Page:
I’ve obviously been spending a lot of time on online teaching and learning issues lately (The Best Advice On Teaching K-12 Online (If We Have To Because Of The Coronavirus) – Please Make More Suggestions!), and I’m not the only one.
Interactive videos can be one helpful instructional tool.
Here are my choices for the best – and easiest – ways taking any existing video and making it interactive for online learning (they can also be used in-classroom, of course) – let me know if you have other suggestions. You can easily track student progress with all of them:
The iSL Collective may be the most helpful online site in the world to ELL teachers, and it’s easy to use the zillions of interactive videos they have or make your own. See A Look Back: Another Reason iSLCollective Is One Of Top Sites For ELLs – Their New Online Homework Feature! for details.
TED-Ed makes it super-easy to create questions for any video you choose, and students don’t have to register to see them and answer the questions. Teachers automatically receive reports on student progress. Its features are not as “interactive” as the other sites on this list (students watch the entire video and then answer questions), but its ease-of-use is a big advantage.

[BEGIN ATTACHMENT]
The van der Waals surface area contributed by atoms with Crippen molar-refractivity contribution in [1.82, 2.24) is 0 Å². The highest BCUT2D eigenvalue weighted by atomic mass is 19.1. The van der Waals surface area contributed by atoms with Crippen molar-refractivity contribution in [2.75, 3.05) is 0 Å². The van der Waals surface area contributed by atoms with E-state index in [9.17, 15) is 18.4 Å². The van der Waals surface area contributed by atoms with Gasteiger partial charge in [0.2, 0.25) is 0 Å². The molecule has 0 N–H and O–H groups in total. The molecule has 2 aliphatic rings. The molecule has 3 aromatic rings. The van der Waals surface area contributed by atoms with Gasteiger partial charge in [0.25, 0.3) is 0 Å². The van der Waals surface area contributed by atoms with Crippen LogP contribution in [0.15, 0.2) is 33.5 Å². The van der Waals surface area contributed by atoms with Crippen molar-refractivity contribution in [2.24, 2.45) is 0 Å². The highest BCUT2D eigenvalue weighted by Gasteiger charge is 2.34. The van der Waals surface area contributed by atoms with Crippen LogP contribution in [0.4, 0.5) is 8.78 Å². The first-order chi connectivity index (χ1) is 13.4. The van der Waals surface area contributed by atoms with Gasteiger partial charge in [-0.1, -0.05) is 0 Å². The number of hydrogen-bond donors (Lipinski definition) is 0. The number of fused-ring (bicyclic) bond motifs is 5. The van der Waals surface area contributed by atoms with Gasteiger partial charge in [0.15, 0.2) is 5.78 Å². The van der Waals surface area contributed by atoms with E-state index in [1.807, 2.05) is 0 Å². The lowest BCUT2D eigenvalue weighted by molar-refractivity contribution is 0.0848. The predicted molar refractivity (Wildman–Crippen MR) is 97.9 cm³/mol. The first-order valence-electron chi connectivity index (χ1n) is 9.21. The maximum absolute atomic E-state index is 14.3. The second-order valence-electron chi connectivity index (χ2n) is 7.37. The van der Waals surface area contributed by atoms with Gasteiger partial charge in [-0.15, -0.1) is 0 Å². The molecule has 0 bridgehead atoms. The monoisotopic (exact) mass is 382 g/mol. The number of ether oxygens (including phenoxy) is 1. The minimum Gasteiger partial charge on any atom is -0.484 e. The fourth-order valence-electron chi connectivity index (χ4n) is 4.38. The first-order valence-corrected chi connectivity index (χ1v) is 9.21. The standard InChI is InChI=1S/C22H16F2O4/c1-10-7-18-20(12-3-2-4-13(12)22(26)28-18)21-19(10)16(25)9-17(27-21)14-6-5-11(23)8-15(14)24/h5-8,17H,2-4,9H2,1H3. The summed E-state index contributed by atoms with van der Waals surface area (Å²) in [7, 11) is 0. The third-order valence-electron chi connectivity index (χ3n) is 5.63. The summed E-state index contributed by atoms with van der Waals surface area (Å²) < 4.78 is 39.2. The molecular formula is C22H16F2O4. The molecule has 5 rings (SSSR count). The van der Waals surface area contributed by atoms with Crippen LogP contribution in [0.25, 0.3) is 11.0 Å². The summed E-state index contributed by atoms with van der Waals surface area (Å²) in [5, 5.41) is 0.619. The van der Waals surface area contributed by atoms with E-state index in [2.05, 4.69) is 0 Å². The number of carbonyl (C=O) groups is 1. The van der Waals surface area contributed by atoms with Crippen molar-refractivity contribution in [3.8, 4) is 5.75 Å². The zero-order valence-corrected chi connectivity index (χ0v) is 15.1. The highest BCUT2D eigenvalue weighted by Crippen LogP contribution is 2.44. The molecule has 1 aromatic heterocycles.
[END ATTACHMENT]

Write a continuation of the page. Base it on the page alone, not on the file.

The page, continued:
ESL Video is great for ELLs though, like TED-Ed, its “interactivity” comes after the video is watched instead of during it, as is the case with the iSL Collective and EDPuzzle, the next one on this list. See “ESL Video” Improvements Turn Good Site Into Great One.
EDPuzzle is probably the most popular one on this list. Richard Byrne just published an excellent guide for using it at How to Create Video Lessons Without Making Your Own Recordings.
Let me know what I’m missing.
Kevin, an ELF teacher in Japan, did just that and reminded me of a tool I should have included on this list: Fluent Key
Here’s what he wrote about it:
I’ve found Fluentkey.com works better than EdPuzzle for my EFL students here in Tokyo. It Is designed by a language teacher. Great support too.
You can see my previous post about it at “Fluent Key” Looks Like A Wonderful Video Tool For All Teachers
THE EDUCATOR’S GUIDE TO USING VIDEO IN TEACHING AND LEARNING is from The Edublogger.
You might also be interested in:
Addendum: Quizizz is not a video site. It’s a quiz site that my students love do use at school and, if and when I have to do formal online learning classes (our district is not there yet. Now it’s just informal – see HERE’S MY ONLINE TEACHING PLAN IF OUR SCHOOL CLOSES DOWN BECAUSE OF THE CORONAVIRUS ) I would certainly use it often.